Main content

How to write a Christmas number one

Do you love music? Are you up for a fun and creative challenge?

Every year, Radio 3 invites people around the UK to create music for a Christmas carol or song. You don’t need any special skills or training to be part of the competition, and we warmly encourage entries from people who have never tried writing a song before.

If you’re new to composing, or feeling a bit rusty, it can be hard to know where to start. So, we've asked two of our judges for their advice on how to create an original Christmas number one...

Don’t forget - the deadline for entries is 11.59pm on Sunday 1 November. For more details, visit the Carol Competition website.

Meet the experts

What makes a good Christmas singalong?

Karen: There are quite a few things, aren’t there? Sometimes it’s just a really catchy melody, and sometimes it’s the words that really speak to people. It can also be repetition of something that really grabs you - maybe a little motif that keeps coming back.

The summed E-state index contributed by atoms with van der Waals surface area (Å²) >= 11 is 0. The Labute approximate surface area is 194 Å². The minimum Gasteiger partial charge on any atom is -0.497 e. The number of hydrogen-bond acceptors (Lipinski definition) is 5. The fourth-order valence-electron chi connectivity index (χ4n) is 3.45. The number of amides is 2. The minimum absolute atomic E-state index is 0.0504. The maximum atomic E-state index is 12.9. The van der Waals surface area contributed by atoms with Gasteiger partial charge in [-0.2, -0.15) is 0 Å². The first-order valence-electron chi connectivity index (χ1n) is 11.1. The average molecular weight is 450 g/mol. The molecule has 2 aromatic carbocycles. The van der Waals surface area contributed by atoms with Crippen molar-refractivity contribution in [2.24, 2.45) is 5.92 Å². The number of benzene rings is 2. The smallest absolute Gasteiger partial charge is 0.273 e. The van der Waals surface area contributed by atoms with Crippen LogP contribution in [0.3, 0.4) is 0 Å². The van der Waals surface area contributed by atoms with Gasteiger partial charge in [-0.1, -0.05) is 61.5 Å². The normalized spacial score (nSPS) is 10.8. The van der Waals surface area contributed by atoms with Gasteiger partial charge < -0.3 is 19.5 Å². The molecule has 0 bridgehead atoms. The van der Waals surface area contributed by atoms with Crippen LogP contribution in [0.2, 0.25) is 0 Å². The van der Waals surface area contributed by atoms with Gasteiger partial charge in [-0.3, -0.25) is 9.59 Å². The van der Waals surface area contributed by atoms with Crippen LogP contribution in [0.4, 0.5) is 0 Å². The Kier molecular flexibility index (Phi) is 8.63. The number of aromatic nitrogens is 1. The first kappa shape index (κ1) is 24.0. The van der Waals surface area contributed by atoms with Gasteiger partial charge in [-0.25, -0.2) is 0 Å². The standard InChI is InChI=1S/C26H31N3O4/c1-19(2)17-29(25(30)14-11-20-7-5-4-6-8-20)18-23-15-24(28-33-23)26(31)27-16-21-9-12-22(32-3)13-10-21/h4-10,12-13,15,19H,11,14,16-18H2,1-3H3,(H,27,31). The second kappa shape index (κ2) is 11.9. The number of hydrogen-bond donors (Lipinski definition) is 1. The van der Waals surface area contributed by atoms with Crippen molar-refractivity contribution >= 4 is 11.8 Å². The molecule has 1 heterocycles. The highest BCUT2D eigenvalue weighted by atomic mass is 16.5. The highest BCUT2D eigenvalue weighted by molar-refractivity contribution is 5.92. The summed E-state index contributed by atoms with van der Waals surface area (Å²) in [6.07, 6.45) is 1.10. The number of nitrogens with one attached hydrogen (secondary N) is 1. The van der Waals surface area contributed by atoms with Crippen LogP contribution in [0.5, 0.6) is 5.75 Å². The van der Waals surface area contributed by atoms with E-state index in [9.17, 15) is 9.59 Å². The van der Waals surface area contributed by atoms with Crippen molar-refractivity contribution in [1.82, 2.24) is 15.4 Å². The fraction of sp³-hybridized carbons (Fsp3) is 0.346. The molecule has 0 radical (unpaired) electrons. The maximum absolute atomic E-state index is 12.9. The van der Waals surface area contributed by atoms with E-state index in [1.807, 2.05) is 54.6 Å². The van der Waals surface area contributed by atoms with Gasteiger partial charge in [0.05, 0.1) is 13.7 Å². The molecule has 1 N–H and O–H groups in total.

Bob: The great thing about well-known Christmas tunes is that they have the ability to go straight into people’s voices. Sometimes, you feel like you know the tune already, even though it’s completely original. And it’s easier to pick up a tune if you have a sense of it already being there when you hear it or sing it for the first time.

Are there any special musical tricks for making a tune easy to sing and remember?

Bob: The shape of a tune is important, and that shape needs to correspond to the natural shape of your breath. Think of a tune you love singing: it has probably been put together in a way that allows your voice to grow naturally.

Karen Gibson, gospel expert and director of The Kingdom Choir